Gasoline imports will continue until Nghi Son, one of the country’s two refineries, resumes normal operation, Minister of Industry and Trade Nguyen Hong Dien has said.
The role of domestic refineries is “unknown in the gasoline supply equation,” he told lawmakers during a Q&A session at the National Assembly Wednesday.
When Vietnam did not have a single refinery, there was no shortage, and the same goes for some other neighboring countries that do not have refineries, he said.
The Binh Son (also known as Dung Quat) Refinery has been operating steadily and meeting 30-35 percent of domestic demand, he said.
But Nghi Son, owned by foreign companies, has not been operating efficiently, he said.
The plant’s biggest issue is finance, and Petrovietnam, which owns a 25.1 percent stake in it, is urging the other two main shareholders, Japan’s Idemitsu and Kuwait Petroleum International, to fulfill their commitments to supply to the local market, he said.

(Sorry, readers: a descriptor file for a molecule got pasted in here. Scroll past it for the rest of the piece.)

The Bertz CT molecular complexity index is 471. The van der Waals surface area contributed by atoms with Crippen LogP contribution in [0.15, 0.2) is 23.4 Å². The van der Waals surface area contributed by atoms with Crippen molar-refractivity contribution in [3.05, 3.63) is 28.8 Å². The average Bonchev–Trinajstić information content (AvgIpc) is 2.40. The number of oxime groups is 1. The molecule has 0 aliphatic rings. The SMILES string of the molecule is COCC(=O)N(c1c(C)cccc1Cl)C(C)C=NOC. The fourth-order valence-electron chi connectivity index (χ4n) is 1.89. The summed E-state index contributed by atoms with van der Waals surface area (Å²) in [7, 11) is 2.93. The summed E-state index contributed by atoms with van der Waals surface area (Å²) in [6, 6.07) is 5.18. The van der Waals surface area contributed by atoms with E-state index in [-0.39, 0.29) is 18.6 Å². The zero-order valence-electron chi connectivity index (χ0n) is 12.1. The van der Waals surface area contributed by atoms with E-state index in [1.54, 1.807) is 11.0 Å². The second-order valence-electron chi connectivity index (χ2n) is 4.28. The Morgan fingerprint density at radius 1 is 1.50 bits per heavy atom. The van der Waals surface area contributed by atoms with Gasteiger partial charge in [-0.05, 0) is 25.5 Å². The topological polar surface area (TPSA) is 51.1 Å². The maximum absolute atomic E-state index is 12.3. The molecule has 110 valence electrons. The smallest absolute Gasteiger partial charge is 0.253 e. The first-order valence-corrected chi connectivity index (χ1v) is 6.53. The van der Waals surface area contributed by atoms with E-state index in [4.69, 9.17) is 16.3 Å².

Only when PetroVietnam guaranteed that the plant could operate normally would the trade ministry stop importing gasoline and diesel, he said.
The trade ministry recently instructed 10 gasoline distributors to increase their imports by 2.4 million cubic meters in the second quarter.
Supply has been erratic in the last two months partly because Nghi Son has had to reduce production from 105 percent to 80 percent and then 55 percent.
With the Russia-Ukraine crisis causing oil prices to spiral up, Vietnamese gasoline prices have risen by 28 percent this year to an all-time high of VND29,820 ($1.30).
Dien said the domestic increase has been less than the hike in global rates thanks to the stabilization fund. But since the fund is dwindling, authorities are considering reducing taxes, he added.
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